Brain structure and circuitry in body dysmorphic disorder (BDD) patients: a multimodal neuroimaging study
2017-02-28T04:11:21Z (GMT) by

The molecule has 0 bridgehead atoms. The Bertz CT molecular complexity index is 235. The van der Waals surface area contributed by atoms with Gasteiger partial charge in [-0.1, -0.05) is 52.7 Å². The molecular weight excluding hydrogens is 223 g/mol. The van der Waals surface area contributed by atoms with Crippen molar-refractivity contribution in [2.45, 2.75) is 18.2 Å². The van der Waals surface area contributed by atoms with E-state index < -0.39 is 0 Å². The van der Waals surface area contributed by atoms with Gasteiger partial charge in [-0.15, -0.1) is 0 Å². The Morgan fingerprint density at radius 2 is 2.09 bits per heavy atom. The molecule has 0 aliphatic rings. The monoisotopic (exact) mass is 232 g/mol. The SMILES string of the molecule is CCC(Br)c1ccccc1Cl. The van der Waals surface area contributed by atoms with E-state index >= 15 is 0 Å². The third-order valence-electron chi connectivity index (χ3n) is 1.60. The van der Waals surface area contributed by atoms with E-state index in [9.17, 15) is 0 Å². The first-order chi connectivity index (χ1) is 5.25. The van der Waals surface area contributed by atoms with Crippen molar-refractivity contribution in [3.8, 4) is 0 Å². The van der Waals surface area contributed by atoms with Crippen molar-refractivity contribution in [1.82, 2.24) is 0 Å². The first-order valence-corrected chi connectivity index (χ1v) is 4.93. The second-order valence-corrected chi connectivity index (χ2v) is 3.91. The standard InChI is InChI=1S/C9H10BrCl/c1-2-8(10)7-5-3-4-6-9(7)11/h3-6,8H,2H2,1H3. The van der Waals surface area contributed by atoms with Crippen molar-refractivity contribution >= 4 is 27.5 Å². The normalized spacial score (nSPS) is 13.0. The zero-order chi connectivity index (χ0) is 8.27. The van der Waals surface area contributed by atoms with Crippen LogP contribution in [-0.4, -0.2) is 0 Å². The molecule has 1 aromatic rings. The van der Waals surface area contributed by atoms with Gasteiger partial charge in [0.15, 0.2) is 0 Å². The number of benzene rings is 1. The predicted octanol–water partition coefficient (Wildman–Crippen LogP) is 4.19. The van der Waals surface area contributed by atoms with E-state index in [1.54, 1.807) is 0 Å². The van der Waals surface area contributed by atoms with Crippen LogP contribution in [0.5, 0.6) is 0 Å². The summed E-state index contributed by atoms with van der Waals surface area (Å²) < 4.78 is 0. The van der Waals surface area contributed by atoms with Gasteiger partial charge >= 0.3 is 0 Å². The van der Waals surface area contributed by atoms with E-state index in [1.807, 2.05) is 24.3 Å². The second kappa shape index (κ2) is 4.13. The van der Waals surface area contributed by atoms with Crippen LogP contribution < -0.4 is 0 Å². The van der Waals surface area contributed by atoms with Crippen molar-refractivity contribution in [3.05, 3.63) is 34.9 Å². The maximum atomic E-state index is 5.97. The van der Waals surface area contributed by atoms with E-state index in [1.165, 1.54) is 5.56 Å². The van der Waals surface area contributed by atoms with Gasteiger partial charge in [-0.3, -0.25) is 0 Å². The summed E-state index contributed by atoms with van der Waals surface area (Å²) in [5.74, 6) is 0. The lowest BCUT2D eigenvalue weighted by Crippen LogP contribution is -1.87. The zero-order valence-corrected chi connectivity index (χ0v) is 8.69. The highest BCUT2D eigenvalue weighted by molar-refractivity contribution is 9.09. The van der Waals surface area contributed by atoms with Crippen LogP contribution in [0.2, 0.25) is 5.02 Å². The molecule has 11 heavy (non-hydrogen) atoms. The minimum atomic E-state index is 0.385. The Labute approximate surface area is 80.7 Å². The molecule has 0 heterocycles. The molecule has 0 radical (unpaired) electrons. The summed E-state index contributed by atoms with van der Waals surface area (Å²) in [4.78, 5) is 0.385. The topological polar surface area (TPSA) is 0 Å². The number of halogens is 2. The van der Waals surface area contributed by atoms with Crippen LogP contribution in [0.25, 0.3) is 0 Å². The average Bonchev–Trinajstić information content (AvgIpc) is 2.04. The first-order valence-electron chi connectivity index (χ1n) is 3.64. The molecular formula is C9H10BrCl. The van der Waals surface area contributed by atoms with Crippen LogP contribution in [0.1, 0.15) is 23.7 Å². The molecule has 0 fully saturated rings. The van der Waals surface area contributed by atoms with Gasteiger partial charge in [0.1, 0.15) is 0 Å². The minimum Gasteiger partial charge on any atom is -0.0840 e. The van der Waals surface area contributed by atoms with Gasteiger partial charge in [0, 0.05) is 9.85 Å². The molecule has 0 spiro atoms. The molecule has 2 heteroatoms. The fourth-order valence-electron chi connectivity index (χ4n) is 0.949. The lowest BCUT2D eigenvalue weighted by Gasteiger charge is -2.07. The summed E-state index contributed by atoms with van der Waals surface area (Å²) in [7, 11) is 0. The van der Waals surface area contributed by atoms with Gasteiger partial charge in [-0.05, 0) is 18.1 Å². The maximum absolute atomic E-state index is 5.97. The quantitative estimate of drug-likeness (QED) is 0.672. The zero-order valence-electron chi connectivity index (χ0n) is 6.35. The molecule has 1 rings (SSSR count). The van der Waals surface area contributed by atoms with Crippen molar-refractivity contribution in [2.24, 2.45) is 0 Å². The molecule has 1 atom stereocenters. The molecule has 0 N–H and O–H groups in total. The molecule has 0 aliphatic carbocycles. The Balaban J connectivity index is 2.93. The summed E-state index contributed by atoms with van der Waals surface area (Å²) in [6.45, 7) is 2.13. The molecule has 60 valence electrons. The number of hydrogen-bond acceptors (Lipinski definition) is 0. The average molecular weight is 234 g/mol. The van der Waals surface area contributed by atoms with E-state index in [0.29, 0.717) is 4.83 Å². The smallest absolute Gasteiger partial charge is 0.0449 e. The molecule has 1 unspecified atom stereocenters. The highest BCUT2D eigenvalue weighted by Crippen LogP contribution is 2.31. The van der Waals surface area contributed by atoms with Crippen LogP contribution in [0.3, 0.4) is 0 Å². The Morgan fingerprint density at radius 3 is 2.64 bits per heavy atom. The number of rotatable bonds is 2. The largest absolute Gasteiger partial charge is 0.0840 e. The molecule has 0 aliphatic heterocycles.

Body dysmorphic disorder (BDD) is a mental disorder with five times the prevalence of anorexia, affecting up to 2.4% of the general population. The main symptom is a fixation on a feature of appearance that they attest looks ugly and they may engage in repetitive and ritualistic behaviour, including picking of their skin or checking their appearance in the mirror very frequently. The concern with appearance and associated behaviours are analogous to the obsessions and compulsions experienced in obsessive compulsive disorder (OCD). This thesis aimed to characterise the brain structure and circuitry of BDD to understand the mechanism that underlie the disorder's onset and maintenance. We acquired the largest BDD neuroimaging sample to date, scanning 20 BDD participants and compared them to 20 healthy controls. Three imaging techniques were reported; structural magnetic resonance imaging (MRI), diffusion tensor imaging (DTI) and resting state functional MRI. The structural data showed reduced volumes in the orbitofrontal and anterior cingulate cortex, while the DTI data revealed for the first time that BDD patients have compromised integrity of most major white matter tracts throughout the brain. Resting state functional MRI showed abnormalities in fronto-amygdala and occipital lobe connectivity. Collectively, our evidence contributed rich data showing widespread abnormalities in the brains of BDD participants. These abnormalities may be the foundation for BDD symptoms, including increased fearful threat perception, and dysfunction in self-reflection, executive function and visual processing. It was concluded that the frontal and fronto-amygdala deficits found in BDD are important to the disorder, and suggest it lies on a spectrum of anxiety disorders characterized by emotional dysregulation.